Leave us out of ‘Heartbeat Bill’ challenge, county prosecutors say

Prosecutors for Ohio’s major urban counties, including Montgomery, announced their neutrality in a lawsuit that seeks to block the state’s “Heartbeat Bill” abortion ban.

In a stipulation filed Tuesday with the Ohio Supreme Court, prosecutors or their representatives for Cuyahoga, Franklin, Hamilton, Lucas and Montgomery counties said they “will not actively defend” against Preterm-Cleveland et al. v. Dave Yost et al.

The signatories include Montgomery County Assistant Prosecuting Attorney Ward Barrentine, who speaks for Montgomery County Prosecutor Mathias Heck in the case.

In return, plaintiffs – the American Civil Liberties Union, the ACLU of Ohio and Planned Parenthood Federation of America on behalf of Ohio’s six abortion clinics and one doctor – agree not to seek any costs from those prosecutors or other officials in their counties.

On Wednesday, Ohio Attorney General Dave Yost and other state legal officials filed a motion to dismiss the case, saying the court lacks “subject matter jurisdiction” for such requests. The filing says plaintiffs are really asking for an injunction against enforcing the law and seeking to have the “Heartbeat Bill” declared unconstitutional.

ExploreOhio lawmakers introduce bill banning abortion beginning at conception

The “Heartbeat Bill,” Senate Bill 23, passed in 2019 but was blocked by a federal judge until the U.S. Supreme Court overturned Roe v. Wade June 24. Senate Bill 23 outlaws abortion after five or six weeks’ gestation, once a fetal heartbeat is detectable.

The lawsuit suit seeks to have SB 23 declared unconstitutional and return to the previous Ohio standard, which banned almost all abortions 22 weeks after the start of the mother’s last menstrual period.

Yost, state health officials and prosecutors in counties that are home to abortion clinics are named as defendants. That includes Montgomery County, with the Women’s Med Center of Dayton; and Hamilton County, with the Planned Parenthood Southwest Ohio.

Plaintiffs argue that many women have no physical indicators of pregnancy at six weeks, and varying menstrual patterns make dates of conception uncertain. Banning almost all abortions discriminates against women, particularly against the poor and minorities who receive the majority of abortions and can least afford their denial, the suit says.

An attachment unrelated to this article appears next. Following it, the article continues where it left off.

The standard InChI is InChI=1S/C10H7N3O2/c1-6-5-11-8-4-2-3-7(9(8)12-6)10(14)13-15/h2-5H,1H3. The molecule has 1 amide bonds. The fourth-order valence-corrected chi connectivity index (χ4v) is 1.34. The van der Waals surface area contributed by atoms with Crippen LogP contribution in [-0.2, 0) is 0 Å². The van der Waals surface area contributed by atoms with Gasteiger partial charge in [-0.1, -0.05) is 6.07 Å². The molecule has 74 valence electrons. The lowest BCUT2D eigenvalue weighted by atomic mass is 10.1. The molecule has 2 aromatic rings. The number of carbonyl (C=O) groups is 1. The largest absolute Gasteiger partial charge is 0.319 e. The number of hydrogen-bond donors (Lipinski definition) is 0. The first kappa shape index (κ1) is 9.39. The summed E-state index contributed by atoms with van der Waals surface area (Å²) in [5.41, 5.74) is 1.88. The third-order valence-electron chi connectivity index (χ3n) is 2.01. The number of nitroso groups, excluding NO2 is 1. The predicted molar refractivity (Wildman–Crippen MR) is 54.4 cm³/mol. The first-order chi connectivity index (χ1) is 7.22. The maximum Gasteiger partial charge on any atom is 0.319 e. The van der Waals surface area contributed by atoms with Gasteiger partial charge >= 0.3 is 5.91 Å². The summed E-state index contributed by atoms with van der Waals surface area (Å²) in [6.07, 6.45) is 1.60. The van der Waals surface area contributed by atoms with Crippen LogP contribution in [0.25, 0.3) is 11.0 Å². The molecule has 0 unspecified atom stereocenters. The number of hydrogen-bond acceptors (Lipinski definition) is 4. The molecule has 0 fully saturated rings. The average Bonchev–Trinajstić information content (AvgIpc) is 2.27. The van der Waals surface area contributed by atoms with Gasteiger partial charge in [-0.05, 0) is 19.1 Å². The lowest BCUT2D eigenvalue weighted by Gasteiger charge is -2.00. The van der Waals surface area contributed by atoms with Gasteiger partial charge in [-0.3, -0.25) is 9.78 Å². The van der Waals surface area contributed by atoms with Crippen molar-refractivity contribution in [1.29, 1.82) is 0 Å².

State-level efforts are underway nationwide to restrict or protect abortion, including all those bordering Ohio.

A decades-old Michigan law banning most abortions has been suspended by the courts, with the Democratic governor asking the state supreme court to declare it unconstitutional while the Republican-controlled legislature seeks to implement it. A major effort to write abortion rights into the state constitution by referendum is also underway.

Pennsylvania’s Democratic governor signed an executive order protecting abortion access in that state, but a constitutional amendment is under consideration there to declare there is no right to an abortion.

Abortions ceased in West Virginia under a 150-year-old law that took effect following Roe’s overturn, but a state judge has now blocked its enforcement as conflicting with other state laws that do allow abortion. Republican state officials are arguing for the abortion ban’s reinstatement.

In Kentucky, state courts have so far blocked two laws that briefly stopped almost all abortions. Those laws are functionally identical to Ohio’s “Heartbeat Bill” and another bill currently in the General Assembly.

Indiana legislators are considering a special session to pass abortion restrictions, though those may include exceptions for rape, incest and the life or health of the pregnant person. Current Indiana law bans abortion after 22 weeks, the same as Ohio’s law before the “Heartbeat Bill” went into effect. A federal judge has also removed the block on a six-year-old Indiana law banning abortions based on gender, race or disability.

The governors of both Michigan and Pennsylvania have said they will not extradite people who travel to their states for abortions from places where abortion is illegal.

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